When most people hear “legal research,” they think of Thomson Reuters and LexisNexis. The newer crop of lawyers will also think of Fastcase. You’ll be hard pressed to find a lawyer who disagrees that legal research is overdue for an overhaul. The same can be said for the Public Access to Court Electronic Records system, commonly referred to as PACER.
Looking at the PACER website reminds you of late-1990s websites, with its boxy top navigation menu and list of links. This is understandable, given that the online version launched in 2001. Prior to that, it was only accessible by terminals (yes, terminals), either at the law office or in the library. Considering PACER gives you access to case and docket information from federal appellate, district, and bankruptcy courts, legal professionals—from law librarians to lawyers—must use it.
The list of things that must be used in any given day is long, and the practice of law is no exception. As I’ve pointed out, though, there are hybrids in the legal industry addressing some of these pain points.
DocketFish is addressing pain points of PACER.
It is the brainchild of Ben Osborn, his brother, and their cousin. Osborn is an associate at Cravath, Swaine & Moore LLP. PACER is part of his every day routine, and that of his cousin, who is a lawyer in Washington, D.C. They found much to complain about when it came to PACER. Things we’ve become accustomed to, like quick and easy search capability and favoriting or bookmarking for future reference do not exist with PACER. Indeed, functions we’ve become accustomed to through social media, mobile apps, and better web browsers, are missing from systems used every day in business. We are often shocked at this, but continue on, grumbling along the way. The Osborns and their cousin decided to take action, starting by enhancing the look and feel of PACER and improving its functionality.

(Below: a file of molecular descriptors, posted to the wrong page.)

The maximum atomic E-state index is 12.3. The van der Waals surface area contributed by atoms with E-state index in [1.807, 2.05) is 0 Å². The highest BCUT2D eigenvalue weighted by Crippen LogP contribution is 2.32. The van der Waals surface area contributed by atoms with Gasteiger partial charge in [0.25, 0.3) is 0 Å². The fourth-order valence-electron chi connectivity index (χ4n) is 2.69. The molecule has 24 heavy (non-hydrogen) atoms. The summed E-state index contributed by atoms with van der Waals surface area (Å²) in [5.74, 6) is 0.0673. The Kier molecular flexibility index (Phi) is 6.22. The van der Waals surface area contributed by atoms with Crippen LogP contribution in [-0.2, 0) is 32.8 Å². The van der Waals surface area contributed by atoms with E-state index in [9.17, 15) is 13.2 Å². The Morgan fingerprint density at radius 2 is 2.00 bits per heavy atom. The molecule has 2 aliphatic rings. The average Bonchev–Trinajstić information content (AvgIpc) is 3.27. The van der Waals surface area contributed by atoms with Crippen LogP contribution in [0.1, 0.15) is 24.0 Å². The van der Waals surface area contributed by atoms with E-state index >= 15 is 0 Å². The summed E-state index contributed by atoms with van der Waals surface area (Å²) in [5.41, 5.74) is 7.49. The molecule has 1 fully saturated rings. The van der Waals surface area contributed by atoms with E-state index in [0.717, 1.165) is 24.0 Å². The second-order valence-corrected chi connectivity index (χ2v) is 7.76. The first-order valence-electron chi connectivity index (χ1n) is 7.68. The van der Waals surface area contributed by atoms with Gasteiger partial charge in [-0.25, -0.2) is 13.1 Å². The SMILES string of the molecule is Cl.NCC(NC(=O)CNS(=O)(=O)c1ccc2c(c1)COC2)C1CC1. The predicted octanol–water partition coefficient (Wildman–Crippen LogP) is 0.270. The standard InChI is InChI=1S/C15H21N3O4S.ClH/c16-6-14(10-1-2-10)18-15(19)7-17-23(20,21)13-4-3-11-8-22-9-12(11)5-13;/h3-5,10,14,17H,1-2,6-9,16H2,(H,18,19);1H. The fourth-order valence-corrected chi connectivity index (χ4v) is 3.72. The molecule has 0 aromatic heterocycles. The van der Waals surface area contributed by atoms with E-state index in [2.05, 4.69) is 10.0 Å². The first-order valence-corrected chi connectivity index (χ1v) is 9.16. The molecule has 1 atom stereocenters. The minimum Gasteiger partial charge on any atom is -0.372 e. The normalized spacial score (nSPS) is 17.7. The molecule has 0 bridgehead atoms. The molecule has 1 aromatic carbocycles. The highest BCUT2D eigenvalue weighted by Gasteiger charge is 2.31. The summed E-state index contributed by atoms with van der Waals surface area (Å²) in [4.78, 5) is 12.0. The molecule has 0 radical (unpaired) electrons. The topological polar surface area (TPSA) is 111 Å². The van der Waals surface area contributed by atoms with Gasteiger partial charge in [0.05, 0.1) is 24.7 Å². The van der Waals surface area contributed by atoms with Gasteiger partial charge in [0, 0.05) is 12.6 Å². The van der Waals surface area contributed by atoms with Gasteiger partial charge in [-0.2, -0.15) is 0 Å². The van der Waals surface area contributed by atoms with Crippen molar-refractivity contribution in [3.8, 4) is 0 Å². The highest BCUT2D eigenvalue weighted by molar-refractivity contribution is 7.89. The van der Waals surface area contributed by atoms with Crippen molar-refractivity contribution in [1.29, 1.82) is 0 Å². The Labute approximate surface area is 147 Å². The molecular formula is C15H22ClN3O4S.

DocketFish acts as an overlay, letting you log-in with your existing PACER credentials. You can use your PACER credentials to auto-login, removing the need to remember them. You search PACER through the DocketFish interface, giving you a much nicer, more user-friendly experience. For example, when you login, you see cases you have favorited, a list of previous case searches, and alerts. This eliminates the need to search, again, for what you were searching for a couple hours ago or a couple weeks ago, and the need to open Notepad or wherever you copy/paste information for future use. With DocketFish, that is a mouse-click away.
The kicker, though, is that you also have access to documents anyone else at the firm has accessed. Osborn, who has an undergraduate degree in mathematics from the University of Michigan, did his research and found that 40% of firm PACER downloads are duplicates. Take a second and reread that. So, at any given firm, more than one person at a firm has searched for and downloaded the same documents, 40% of the time. At $0.10 a page, that gets expensive. DocketFish removes that expense: it caches documents previously accessed, and makes them freely available to the rest of the firm.
DocketFish has other functions we’re used to, like favoriting, and you can also search by keyword or document type, like a motion or a brief.
Remember Osborn is an associate at Cravath. That is important for two reasons:
- He has not quit his position.
- Cravath has not dissuaded his pursuit of building and cultivating DocketFish.
I asked him about being an associate at Cravath, and all that entails, while also working on DocketFish. He said he enjoys being a lawyer, he enjoys his work at Cravath, and he enjoys working on DocketFish. It has meant a lot of work, and a lot of late nights, but DocketFish is not time sensitive, so most of the work on it can be done late at night. I don’t know what I was expecting as an answer, but it gave me pause. There is much talk of the hard life of a Big Law associate, and the lack of innovation at Big Law firms. Lately, I’ve considered this refrain to be a holdout from the recession; that law firms of all sizes are making changes, it’s just that few people are listening or paying attention. Sheppard Mullin was an instance of a large law firm embracing web-based collaboration, with fantastic results. DocketFish runs in that same vein, but from the bottom-up instead of top-down. An associate is instigating change, for the better.